Before the commencement of the presidential election on March 28, 2015, figures acquired from the Protocol Department of the Presidential Villa suggested that President Goodluck Jonathan received nothing less than two thousand visitors on the average in a week inside the Presidential Villa.
This statistical survey exempts those that visited the president in his official residence in the Villa, nor outside the precincts of the Presidential Villa.
However, as of Sunday, March 29, 2015, after the presidential election, when collation and count of votes had begun and it seemed that the Peoples Democratic Party (PDP) was not doing well and was, in fact, trailing behind the All Progressives Congress (APC) at the polls, the merry-band of sycophants, who thronged the presidential villa in search of futuristic political gains – that is if he (Jonathan) wins – started to dwindle in number, as less than 30 persons attended the Aso Rock Chapel which had hitherto been a beehive of activities every Sunday.
This is in a nutshell, the tale of life before/after the presidential election for President Goodluck Jonathan.
Following the defeat to the candidate of the APC, General Muhammadu Buhari, the unexpected abandonment of Jonathan by people who, some months ago, were frequent visitors to the Villa and some even reportedly vowed to swim and sink with the president is absolutely reprehensible.
The swift switch of loyalty only exposes us human to our fallibility.
Although, Jonathan was said to have been stung by the sudden abandonment of people he had considered his friends, he was said to have recovered from the betrayal and accepted his fate with stoicism. Vanguard report.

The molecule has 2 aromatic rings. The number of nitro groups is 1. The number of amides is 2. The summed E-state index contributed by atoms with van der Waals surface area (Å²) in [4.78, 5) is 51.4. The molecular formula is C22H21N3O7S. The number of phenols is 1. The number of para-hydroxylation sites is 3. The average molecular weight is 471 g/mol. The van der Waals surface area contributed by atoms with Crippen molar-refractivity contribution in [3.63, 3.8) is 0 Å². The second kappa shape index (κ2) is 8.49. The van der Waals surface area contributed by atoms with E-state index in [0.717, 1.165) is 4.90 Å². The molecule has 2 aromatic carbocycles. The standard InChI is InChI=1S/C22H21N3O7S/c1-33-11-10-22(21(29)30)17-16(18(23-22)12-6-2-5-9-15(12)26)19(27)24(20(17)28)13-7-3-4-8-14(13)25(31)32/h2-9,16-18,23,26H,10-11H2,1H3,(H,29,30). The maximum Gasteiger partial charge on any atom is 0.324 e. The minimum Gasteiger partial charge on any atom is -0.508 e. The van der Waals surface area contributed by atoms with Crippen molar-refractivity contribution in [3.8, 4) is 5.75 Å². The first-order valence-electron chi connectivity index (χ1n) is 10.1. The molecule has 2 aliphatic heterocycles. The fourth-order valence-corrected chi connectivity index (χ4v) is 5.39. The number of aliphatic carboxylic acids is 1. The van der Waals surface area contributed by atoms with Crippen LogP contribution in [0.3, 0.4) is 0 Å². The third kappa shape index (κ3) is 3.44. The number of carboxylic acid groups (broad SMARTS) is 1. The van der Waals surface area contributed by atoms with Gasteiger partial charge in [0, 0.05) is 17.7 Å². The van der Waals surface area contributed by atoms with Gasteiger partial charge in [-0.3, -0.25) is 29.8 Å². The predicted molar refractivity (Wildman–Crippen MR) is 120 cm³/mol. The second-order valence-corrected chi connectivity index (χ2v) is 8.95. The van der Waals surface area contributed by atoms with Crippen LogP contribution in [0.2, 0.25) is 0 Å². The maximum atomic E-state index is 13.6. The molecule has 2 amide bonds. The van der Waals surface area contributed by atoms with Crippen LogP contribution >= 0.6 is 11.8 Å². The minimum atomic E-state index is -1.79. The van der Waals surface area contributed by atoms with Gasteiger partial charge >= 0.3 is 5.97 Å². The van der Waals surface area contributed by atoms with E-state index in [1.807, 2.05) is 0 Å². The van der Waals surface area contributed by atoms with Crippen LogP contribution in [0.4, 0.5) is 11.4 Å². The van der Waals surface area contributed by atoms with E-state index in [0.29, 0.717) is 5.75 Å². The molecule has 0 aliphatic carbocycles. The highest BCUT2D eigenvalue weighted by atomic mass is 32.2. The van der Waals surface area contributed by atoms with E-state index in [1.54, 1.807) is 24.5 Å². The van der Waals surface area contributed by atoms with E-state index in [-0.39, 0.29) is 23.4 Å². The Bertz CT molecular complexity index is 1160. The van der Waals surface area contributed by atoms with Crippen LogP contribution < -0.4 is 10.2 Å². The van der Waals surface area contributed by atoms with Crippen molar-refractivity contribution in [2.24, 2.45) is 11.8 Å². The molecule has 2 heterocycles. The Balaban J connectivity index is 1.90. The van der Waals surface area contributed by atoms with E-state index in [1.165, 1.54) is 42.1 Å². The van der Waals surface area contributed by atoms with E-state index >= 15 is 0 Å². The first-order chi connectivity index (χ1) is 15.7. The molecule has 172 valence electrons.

If we recall Mr Jonathan confirmed this while speaking to the congregation during Sunday service, he said: “Some people come to me and say ‘look at this person or that person, is he not your friend who benefited from you? Has this person not benefited from your government? Imagine what he is saying’? I often tell them that worse statements will come.
If you take certain decisions, you should know that those close to you will even abandon you at some point. And I tell them that more of my so-called friends will disappear. When FW De Klerk took the decision to abolish minority rule in RSA, even his wife divorced him. I hope my wife will not divorce me. But that is the only decision that has made RSA to still remain a global player by this time. If we still had that minority rule there, by this time, nobody will be talking about RSA.
“If you take certain decisions, it might be good for the generality of the people but it might affect people differently. So for ministers and aides who served with me, I sympathize with them, they will be persecuted. And they must be ready for that persecution”.
With less than two weeks to the hand over, Mr Jonathan seems to have accepted the reality of his position and the ultimate fate that awaits him as he retires to Otuoke, his village in Bayelsa State.
But one aspect he is unwilling to let go, is the exercising fully of his presidential power to the end of his administration. The confirmation of the appointment of the Acting Inspector General of Police, Solomon Arase, is a demonstration of the fact that though the Jonathan presidency may be shrinking, his presidential powers remain intact and he will exercise same to the very end.
However, as the Jonathan shrinking presidency gives way to Buhari’s burgeoning one, the president-elect may do well to learn a lesson from the Jonathan’s presidency.
Not all those who surround him and sing his praises to high heavens mean well for him. Perhaps if Jonathan had known this, the shock of the betrayal of some of his friends would have been less.